“Look behind you,” my friend Ashley whispered.
Half our group of nine had grown quiet, while the rest of us—myself included—were still obliviously fiddling with our camera settings and chatting excitedly about the reason we’d come to a 25,000-year-old rainforest in the Southwestern corner of Uganda, just a few miles from the Congo.
I turned to see a large, female mountain gorilla, not four feet from us. She was making fast work of a vine, plucking its leaves with thick, black fingers and bringing them to her mouth. I’d just learned that a gorilla must consume thousands upon thousands of leaves in a single day just to survive, and they mainly forage during the first half of the day. There was plenty of gorilla chow here, in this Disney-like jungle, strung around vines as thick as climbing ropes and covered in a fuzzy, lime-hued moss. Vegetation sprouted from the ground, but it also spooled downward in curtains from a treetop canopy more than 100 feet above our heads. I was so close to this gorilla, I could see each wrinkle around her knuckle joints and make out the dark cracks in her fingernails. I realized my mouth was hanging open in awe.
Our guide, Goreth, motioned for us all to be silent using one in a series of hand motions we’d learned before starting our hour-long hike into the forest (in Uganda, by government regulation, only one group of visitors may trek with one family of gorillas per day, staying in their presence for a single hour). From this point, we’d spend the next 60 minutes in near silence, following the Rushegura family of 18 gorillas and the troupe’s leader, an enormous silverback. Our guides hacked through the brush with machetes, as we ducked under vines and around massive tree trunks, over rocky streams alongside the gorillas, and the hour disappeared quickly, as did the space on my Nikon’s memory card.
A visit to Uganda’s Bwindi Impenetrable National Park is one of the most immersive safari experiences that you can have on Earth. Most of the world’s remaining wild mountain gorillas live in a pocket of terrain along a rim of the Rift Valley in Uganda, moving freely through Rwanda and the Democratic Republic of Congo. And, while a lot of conservation stories are fraught with heartache, this one is starting to read as a feel-good. Gorillas don’t suffer poachers as do elephants and rhinos, but they are occasionally killed as trophies, and babies have been known to be stolen and sold as pets. Their biggest threats are disease and loss of habitat through deforestation caused by human warfare, resource exploitation, and climate change. This year, however, Uganda will conduct a six-month-long field census on gorilla populations, and the rangers here believe they will return with numbers over 460 for this region alone. The global population of these incredible creatures has risen from only 620 in 1989 to just shy of 1,000 today.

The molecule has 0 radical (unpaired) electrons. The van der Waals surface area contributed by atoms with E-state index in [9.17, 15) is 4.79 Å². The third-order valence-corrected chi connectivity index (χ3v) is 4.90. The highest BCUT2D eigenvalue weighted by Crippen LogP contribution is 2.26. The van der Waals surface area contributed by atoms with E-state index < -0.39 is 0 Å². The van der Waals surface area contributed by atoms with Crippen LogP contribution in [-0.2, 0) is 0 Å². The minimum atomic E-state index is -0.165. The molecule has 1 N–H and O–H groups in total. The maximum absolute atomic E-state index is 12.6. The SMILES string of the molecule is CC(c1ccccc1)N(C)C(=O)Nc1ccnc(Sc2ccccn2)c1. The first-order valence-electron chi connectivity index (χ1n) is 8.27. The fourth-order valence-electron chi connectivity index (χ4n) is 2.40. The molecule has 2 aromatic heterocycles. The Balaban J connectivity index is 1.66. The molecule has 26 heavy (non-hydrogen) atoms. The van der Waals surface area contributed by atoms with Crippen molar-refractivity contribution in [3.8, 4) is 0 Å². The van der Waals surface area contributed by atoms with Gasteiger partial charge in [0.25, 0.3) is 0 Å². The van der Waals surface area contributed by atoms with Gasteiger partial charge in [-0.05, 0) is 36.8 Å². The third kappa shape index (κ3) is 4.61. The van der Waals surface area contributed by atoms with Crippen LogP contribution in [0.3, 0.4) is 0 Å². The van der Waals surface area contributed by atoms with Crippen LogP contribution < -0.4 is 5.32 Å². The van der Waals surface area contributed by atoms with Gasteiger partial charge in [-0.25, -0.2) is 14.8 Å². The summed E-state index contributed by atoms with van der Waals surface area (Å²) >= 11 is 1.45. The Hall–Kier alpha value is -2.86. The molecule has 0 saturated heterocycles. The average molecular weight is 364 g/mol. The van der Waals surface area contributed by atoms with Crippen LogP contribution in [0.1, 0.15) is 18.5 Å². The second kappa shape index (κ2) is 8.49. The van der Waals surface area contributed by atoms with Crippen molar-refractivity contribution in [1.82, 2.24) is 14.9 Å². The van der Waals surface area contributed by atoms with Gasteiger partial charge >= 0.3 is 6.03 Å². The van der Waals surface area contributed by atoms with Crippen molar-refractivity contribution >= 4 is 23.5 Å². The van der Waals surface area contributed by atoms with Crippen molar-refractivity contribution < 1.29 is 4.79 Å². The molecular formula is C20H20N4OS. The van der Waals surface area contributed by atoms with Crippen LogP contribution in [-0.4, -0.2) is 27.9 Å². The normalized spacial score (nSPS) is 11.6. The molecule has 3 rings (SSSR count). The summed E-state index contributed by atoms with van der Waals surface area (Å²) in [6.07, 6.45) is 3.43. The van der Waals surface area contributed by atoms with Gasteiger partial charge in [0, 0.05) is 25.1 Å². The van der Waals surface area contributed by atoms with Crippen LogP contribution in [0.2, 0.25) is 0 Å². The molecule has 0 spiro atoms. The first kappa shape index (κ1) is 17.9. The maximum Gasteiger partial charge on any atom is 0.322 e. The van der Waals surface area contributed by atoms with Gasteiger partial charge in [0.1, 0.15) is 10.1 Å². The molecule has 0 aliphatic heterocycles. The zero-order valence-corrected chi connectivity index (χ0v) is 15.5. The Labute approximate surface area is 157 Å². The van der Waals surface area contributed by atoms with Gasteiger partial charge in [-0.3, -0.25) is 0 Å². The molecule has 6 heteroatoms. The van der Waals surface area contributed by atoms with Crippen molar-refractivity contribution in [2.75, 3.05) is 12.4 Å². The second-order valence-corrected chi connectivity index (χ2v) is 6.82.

Back in the early 1990s, research teams set out to habituate these mountain gorillas families, spending months with them until the rangers, ecologists, and scientists became part of their everyday landscape. The purpose of introducing of gorilla walks with tourists in 1993 was two-fold. First, the hikes highlight the plight of these shy, elusive creatures. Second, the tourism helps preserve these forests from logging. The income stream benefits the gorillas, as well as neighboring villages, as ticket profits largely go back to local communities. Dozens of outfitters now exist to expose visitors to mountain gorillas in Uganda, Rwanda, and Congo.
Here are a few helpful pointers, should you choose Bwindi Impenetrable National Park.
FLYING THERE … is easy from Entebbe, which is the main airport town, about two hours from the capital of Kampala. Aerolink has daily charter flights that take just over one hour.
STAY … at the Mahogany Springs Safari Lodge, an incredible, luxury resort with massive, wooden decks overlooking the valley and the mountains beyond. From carefully curated, locally-sourced meals to in-room massages, cultural hikes to meet local villagers to impressive, hillside gardens around the resort, this is an exceptional base for gorilla trekking in the area. Rates from $240 pp/per night (low season) to $287 pp/per night (high season) are based upon double occupancy, with full board included.
PACK … tan and green clothing that covers your wrists and ankles to deter flies and mosquitos, which are drawn to black and blue colours. The hikes can last up to six hours when tracking the gorillas. Sturdy sneakers work, but hiking boots are even better. Layers are a must.
ALSO PACK … a small bottle of detergent. The mud here is intense. The hotels are happy to wash your clothes, but you’ll want to scrub your sneakers and soak your backpack, too.
HIRE … a porter to carry your pack. It costs roughly $15 (U.S.), but it’s an invaluable way to support the community, as well as an amazing opportunity to chat with a local about life in this region and their own incredible gorilla trekking stories.
DON’T LEAVE WITHOUT … venturing down to Bwindi’s main street. The little town is full of charm, from the brightly painted beer signs to the offerings of cheap accommodations and yoga. Find a hand-carved wooden Silverback figurine to take home with you.
HELP FROM HOME … by supporting Gorilla Doctors through donations.
Photos by Jenny Adams.
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